The Shrinking Lonesome Sestina by Miller Williams
The Shrinking Lonesome Sestina By Miller Williams
Somewhere in everyone’s head something points toward home,
a dashbard’s floating compass, turning all the time
to keep from turning. It doesn’t matter how we come
to be wherever we are, someplace where nothing goes
the way it went once, where nothing holds fast
to where it belongs, or what you’ve risen or fallen to.
What the bubble always points to,
whether we notice it or not, is home.
It may be true that if you move fast
everything fades away, that given time
and noise enough, every memory goes
into the blackness, and if new ones come—
small, mole-like memories that come
to live in the furry dark—they, too,
curl up and die. But Carol goes
to high school now. John works at home
what days he can to spend some time
with Sue and the kids. He drives too fast.
Ellen won’t eat her breakfast.
Your sister was going to come
but didn’t have the time.
Some mornings at one or two
or three I want you home
a lot, but then it goes.
It all goes. Hold on fast
to thought of home
when they come
They’re going to
less with time.
Forgive me that. One time it wasn’t fast.
A myth goes that when the quick years come
then you will, too. Me, I’ll still be home.
After the Trial By Weldon Kees
Hearing the judges’ well-considered sentence,
The prisoner saw long plateaus of guild,
And thought of all the dismal furnished rooms
The past assembled, the eyes of parents
Staring through walls as though forever
To condemn and wound his innocence.
And if I raise my voice, protest my innocence,
The judges won’t revoke their sentence.
I could stand screaming in this box forever,
Leaving them deaf to everything but guilt;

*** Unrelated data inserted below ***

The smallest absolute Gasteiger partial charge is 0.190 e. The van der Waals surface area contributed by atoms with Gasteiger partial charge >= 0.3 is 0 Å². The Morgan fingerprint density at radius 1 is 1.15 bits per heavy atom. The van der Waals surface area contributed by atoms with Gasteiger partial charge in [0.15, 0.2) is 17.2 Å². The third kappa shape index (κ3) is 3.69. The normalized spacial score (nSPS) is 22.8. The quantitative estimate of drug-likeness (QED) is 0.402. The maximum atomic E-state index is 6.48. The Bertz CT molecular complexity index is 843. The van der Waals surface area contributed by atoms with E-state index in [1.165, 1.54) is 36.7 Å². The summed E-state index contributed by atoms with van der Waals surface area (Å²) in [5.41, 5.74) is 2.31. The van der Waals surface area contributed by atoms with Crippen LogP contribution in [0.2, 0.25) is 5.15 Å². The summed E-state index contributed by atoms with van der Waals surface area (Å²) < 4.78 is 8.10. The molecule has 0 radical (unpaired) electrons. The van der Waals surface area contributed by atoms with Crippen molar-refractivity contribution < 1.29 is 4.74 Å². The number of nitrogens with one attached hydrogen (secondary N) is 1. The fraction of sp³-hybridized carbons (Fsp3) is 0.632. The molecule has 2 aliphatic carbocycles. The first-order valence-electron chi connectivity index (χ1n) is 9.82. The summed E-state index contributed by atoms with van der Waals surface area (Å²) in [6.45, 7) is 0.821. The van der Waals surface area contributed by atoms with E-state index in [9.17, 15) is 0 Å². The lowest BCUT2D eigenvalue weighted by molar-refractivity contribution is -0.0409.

All the machinery of law devised by parents
Could not be stopped though fire swept the rooms.
Whenever my thoughts move to all those rooms
I sat alone in, capable of innocence,
I know now I was not alone, that parents
Always were there to speak the hideous sentence:
“You are our son; be good; we know your guilt;
We stare through walls and see your thoughts forever.”
Sometimes I wished to go away forever;
I dreamt of strangers and of stranger rooms
Where every corner held the light of guilt.
Why do the judges stare? I saw no innocence
In them when they pronounced the sentence;
I heard instead the believing voice of parents.
I can remember evenings when my parents,
Settling my future happily forever,
Would frown before they spoke the sentence:
“Someday the time will come to leave these rooms
Where, under our watchful eyes, you have been innocent;
Remember us before you seize the world of guilt.”
Their eyes burn. How can I deny my guilt
When I am guilty in the sight of parents?
I cannon think that even they were innocent.
Atleast I shall not have to wait forever
To be escorted to the silent rooms
Where darkness promises a final sentence.
We walk forever to the doors of guilt,
Pursued by our own sentences and eyes of parents,
Never to enter innocent and quiet rooms